We encouraged the girls to always ask questions and contribute their ideas and opinions.

Our youngest participant was Freda, 12 years old, and although it seemed at times she would fall behind during the fast-paced lessons, she kept up! We’re so proud of her and every single girl who attended. This was their school holiday and they chose to “go to school,” and for that, we offer our respect.

Subjects taught:

1.    Self-awareness & Self-Esteem
2.    Teen Pregnancy & Early Marriage
3.    Gender Equality & Human Rights
4.    FGM/C & Sexual Reproductive Health
5.    Beading of Young Girls
6.    Child Rights & Child Labour
7.    HIV/AIDS & Sexual Transmitted Diseases
8.    Sex Education, Love & Relationships
9.    Importance of Formal Education
10.     Moringa Tree Planting
11.     Save the Elephants Presentation

Our esteemed facilitator, Anastasia Leporporit reports encouraging feedback from girls,

“They’re telling us that they’re happy they attended our workshops. They now know that when they see a girl or woman who is experiencing pain during her periods or childbirth, it’s very likely due to the effects of FGM. Girls are more self-confident as well and are not afraid to discuss “taboo” subjects such as FGM and early marriage – 2 factors that prevent many girls from completing primary school. They are telling their parents/guardians that formal education is very important and are seeking their support to finish school.”

Our sponsored student, Asha, in Form 2 (grade 10) wrote us a very encouraging letter:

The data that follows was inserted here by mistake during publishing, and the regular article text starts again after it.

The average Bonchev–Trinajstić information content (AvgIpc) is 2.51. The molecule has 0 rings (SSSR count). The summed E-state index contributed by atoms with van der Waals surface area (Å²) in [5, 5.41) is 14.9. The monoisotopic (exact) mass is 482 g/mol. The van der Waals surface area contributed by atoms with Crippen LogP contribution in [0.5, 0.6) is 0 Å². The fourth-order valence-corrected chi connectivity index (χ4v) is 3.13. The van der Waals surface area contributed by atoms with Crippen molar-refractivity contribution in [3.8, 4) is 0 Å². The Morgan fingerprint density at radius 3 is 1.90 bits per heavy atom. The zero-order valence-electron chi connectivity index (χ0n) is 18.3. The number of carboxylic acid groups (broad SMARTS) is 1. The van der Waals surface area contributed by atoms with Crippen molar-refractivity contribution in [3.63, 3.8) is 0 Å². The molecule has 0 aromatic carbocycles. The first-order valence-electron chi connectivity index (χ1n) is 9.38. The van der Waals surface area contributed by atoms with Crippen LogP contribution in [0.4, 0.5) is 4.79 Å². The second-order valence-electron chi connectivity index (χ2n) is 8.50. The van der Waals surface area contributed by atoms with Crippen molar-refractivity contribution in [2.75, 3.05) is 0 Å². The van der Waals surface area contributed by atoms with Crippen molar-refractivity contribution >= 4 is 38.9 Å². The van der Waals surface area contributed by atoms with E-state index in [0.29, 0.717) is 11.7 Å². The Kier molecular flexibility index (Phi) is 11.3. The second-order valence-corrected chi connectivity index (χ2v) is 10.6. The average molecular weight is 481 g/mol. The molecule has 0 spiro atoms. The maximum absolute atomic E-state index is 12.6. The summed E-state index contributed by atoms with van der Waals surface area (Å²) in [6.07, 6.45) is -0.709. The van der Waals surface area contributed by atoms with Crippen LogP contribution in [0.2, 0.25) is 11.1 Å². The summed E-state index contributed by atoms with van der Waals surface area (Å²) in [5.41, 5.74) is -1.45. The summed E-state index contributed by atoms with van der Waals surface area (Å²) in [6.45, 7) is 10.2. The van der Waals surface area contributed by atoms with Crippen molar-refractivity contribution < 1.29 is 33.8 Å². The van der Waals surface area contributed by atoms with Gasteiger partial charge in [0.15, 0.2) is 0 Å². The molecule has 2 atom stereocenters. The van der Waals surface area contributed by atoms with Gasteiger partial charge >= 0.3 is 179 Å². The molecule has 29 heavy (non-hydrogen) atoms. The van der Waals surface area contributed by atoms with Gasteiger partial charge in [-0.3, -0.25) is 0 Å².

“First and foremost I would like to congratulate you for coming up with a good idea for organizing a workshop. These workshops have really changed the lives of many young girls in our community. Also, the rate of FGM/C is decreasing day by day and I no longer hear cases about FGM/C in my community. This is my third time attending the workshop. It has changed my life a lot and made me know how to socialize and know how to live with people in my society. Did you know that I was elected as the Deputy President of my school? I was re-elected by the students in my school and I now have top responsibilities on my hands, and probably all the students in my school are happy for me. I feel proud of myself because you are helping me to fulfill my dreams.”
We added 2 classes: planting Moringa seeds and a Save the Elephants presentation. The Moringa leaf is a highly nutritious food and the tree is easy to grow. Thanks to a donation of hundreds of seeds and instructional booklets from our friends at HOW Global, the girls planted the seeds in used water bottles and took them home to care for and watch grow into trees. The presentation by Save the Elephants educators, Daud and Jerenimo, was excellent. 

They showed a documentary film about the plight of the elephants due to poaching for ivory tusks, and the importance of elephant conservation.  We want our girls to care about their beautiful African wildlife and environment.

Our next workshop will be in December 2015 followed by an Alternative Rite of Passage for 200 girls.

We’re honored to serve the Samburu community where, for the most part, people are open-minded and welcoming. As difficult as it may be for some, they see the need for change in order to improve the status of girls which, ultimately improves their communities. The conversation is alive… girls are getting the support they need… they’re more optimistic and confident about their futures.